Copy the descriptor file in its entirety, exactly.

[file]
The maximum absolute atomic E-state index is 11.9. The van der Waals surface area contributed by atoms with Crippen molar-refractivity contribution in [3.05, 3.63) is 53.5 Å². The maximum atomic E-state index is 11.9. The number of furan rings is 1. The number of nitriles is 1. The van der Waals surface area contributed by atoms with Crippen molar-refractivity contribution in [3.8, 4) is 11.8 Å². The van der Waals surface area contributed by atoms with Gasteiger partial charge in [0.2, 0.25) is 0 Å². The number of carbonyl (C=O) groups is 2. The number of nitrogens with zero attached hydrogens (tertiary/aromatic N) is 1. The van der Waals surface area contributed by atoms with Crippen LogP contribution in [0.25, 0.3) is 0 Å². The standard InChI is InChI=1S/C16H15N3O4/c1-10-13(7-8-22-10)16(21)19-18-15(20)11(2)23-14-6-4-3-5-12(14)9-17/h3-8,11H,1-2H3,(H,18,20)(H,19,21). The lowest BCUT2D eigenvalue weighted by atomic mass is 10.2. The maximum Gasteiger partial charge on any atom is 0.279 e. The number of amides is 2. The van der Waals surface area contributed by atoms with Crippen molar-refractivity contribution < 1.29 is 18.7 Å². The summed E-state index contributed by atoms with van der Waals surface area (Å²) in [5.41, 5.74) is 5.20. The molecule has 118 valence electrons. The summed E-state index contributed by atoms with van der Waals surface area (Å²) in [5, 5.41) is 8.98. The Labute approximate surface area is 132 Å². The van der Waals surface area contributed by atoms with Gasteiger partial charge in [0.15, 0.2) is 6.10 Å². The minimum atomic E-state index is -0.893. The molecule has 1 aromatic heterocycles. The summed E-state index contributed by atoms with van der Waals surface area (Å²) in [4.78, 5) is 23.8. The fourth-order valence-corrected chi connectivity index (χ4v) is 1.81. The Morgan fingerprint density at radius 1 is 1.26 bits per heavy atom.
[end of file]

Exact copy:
The maximum absolute atomic E-state index is 11.9. The van der Waals surface area contributed by atoms with Crippen molar-refractivity contribution in [3.05, 3.63) is 53.5 Å². The maximum atomic E-state index is 11.9. The number of furan rings is 1. The number of nitriles is 1. The van der Waals surface area contributed by atoms with Crippen molar-refractivity contribution in [3.8, 4) is 11.8 Å². The van der Waals surface area contributed by atoms with Gasteiger partial charge in [0.2, 0.25) is 0 Å². The number of carbonyl (C=O) groups is 2. The number of nitrogens with zero attached hydrogens (tertiary/aromatic N) is 1. The van der Waals surface area contributed by atoms with Crippen LogP contribution in [0.25, 0.3) is 0 Å². The standard InChI is InChI=1S/C16H15N3O4/c1-10-13(7-8-22-10)16(21)19-18-15(20)11(2)23-14-6-4-3-5-12(14)9-17/h3-8,11H,1-2H3,(H,18,20)(H,19,21). The lowest BCUT2D eigenvalue weighted by atomic mass is 10.2. The maximum Gasteiger partial charge on any atom is 0.279 e. The number of amides is 2. The van der Waals surface area contributed by atoms with Crippen molar-refractivity contribution < 1.29 is 18.7 Å². The summed E-state index contributed by atoms with van der Waals surface area (Å²) in [5.41, 5.74) is 5.20. The molecule has 118 valence electrons. The summed E-state index contributed by atoms with van der Waals surface area (Å²) in [5, 5.41) is 8.98. The Labute approximate surface area is 132 Å². The van der Waals surface area contributed by atoms with Gasteiger partial charge in [0.15, 0.2) is 6.10 Å². The minimum atomic E-state index is -0.893. The molecule has 1 aromatic heterocycles. The summed E-state index contributed by atoms with van der Waals surface area (Å²) in [4.78, 5) is 23.8. The fourth-order valence-corrected chi connectivity index (χ4v) is 1.81. The Morgan fingerprint density at radius 1 is 1.26 bits per heavy atom.